The ending of your relationship is likely to bring with it a range of difficult feelings. Regardless of how your relationship ended, you may find yourself going through a period of loss,
hurt, anxiety and anger.
Taking good care of yourself will help you deal with the changes you are going through and will ensure that you are able to help your children to adjust.
Whatever you are going through, your children need to be able to rely on you. Deal with any difficult stuff away from them.
Deal with anger and sadness
Feelings of anger, sadness and loss are all common. If you feel them, you need to deal with them. If you don't, the feelings will either eat away at you or will come out in inappropriate ways.
If you find that you are shouting at your children or bursting into tears out of the blue, think about ways of dealing with your emotions.
Exercise is good for reducing stress and anger – dig the garden, play sport, ride a bike or just go for a brisk walk. Try to release anger in a controlled way – go somewhere private and shout, smash old pots or thump a pillow. If you feel tearful, find space to allow yourself to cry – it really helps.
Watch out for depression
Most people feel 'low' as they go through divorce or separation. However, these feelings of sadness and low energy can develop into something more serious. If they do, it's important that you get the right kind of help. Use our self assessment tool, below, to help you think about whether you are affected by depression.
Don't rely on alcohol or drugs
When you're going through a tough time, it can be tempting to use alcohol or drugs to make things feel better. Whilst there is nothing wrong with the odd drink, in the long run, alcohol and drugs will have a negative effect on your mood and health. They will also reduce your ability to stay in control of your emotions.
Eat and drink properly
In the early days after separation, it can sometimes be difficult to summon up the energy to cook properly. Especially if your children are not with you. Try to prepare and eat proper meals whenever you can and make sure that you drink enough water.
Think, also, about the food that you are eating. Foods that are high in fats and sugars often lead to mood swings. Try eating wholemeal bread and pasta, fresh fruit and plenty of vegetables. If you are not used to cooking, now might be a good time to experiment. You will find some excellent recipe ideas at BBC Good Food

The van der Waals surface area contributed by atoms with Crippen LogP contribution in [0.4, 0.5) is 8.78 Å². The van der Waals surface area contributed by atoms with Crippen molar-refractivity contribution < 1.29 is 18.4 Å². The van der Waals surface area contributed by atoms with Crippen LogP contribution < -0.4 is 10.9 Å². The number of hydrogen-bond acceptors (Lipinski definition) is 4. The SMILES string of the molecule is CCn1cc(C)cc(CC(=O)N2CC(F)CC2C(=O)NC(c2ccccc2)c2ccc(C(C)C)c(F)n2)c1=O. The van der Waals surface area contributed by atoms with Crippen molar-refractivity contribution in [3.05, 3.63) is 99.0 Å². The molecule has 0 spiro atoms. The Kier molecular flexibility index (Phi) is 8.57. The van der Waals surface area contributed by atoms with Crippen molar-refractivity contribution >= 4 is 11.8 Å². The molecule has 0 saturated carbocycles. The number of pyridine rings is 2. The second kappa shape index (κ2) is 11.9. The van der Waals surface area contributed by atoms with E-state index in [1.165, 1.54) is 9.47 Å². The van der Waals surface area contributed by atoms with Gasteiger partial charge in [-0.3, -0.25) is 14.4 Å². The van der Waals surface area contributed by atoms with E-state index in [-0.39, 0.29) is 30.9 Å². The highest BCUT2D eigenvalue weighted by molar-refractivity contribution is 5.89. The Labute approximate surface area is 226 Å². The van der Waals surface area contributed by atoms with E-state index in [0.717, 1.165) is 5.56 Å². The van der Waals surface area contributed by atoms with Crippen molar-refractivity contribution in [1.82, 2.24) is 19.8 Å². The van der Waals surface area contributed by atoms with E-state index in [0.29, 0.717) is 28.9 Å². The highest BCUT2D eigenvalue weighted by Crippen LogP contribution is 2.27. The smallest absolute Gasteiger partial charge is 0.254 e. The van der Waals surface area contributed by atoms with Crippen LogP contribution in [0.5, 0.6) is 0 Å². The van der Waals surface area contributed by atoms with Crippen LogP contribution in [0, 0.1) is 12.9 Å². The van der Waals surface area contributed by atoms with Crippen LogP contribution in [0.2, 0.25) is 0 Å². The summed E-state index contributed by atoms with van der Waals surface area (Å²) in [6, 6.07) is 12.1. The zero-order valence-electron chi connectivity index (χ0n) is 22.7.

Your life before your separation will have had its own routines. Many of these will be lost and it can leave the world feeling chaotic. Try to keep old routines that are useful such as going to the gym, meeting friends or taking your children to their grandparents.
You may feel that you are unable to work for a short time. If this is the case, you may be able to take leave. If you are unfit for work, consult your GP. Some parents find that not taking time off helps them to cope as it gives them focus and routine.
Try to set yourself new routines. These may be based around the parenting time that you have agreed with your child's other parent. Over time, you may think about beginning new activities such as clubs, sports, volunteering or adult education.
Ask for help
Asking for help is not a sign of weakness. If you need it, ask for it.
About one in 10 of us develops some form of depression in our lives. The good news is that with the right treatment and support, most depressed people make a full recovery. This site will help you find out more about depression, what you can do, and how the NHS can help.
Samaritans provides confidential non-judgemental emotional support, 24 hours a day. Whatever you're going through, whether it's big or small, don't bottle it up. Samaritans are here for you if you're worried about something, feel upset or confused, or just want to talk to someone. Address: 30 Hue Street, St. Helier, Jersey. Tel: 08457 909090
The public section of this website has a very useful list of self help resources.
Counselling Directory aims to be the leading service for providing counselling advice and information - connecting those in distress with the largest support network in the UK.
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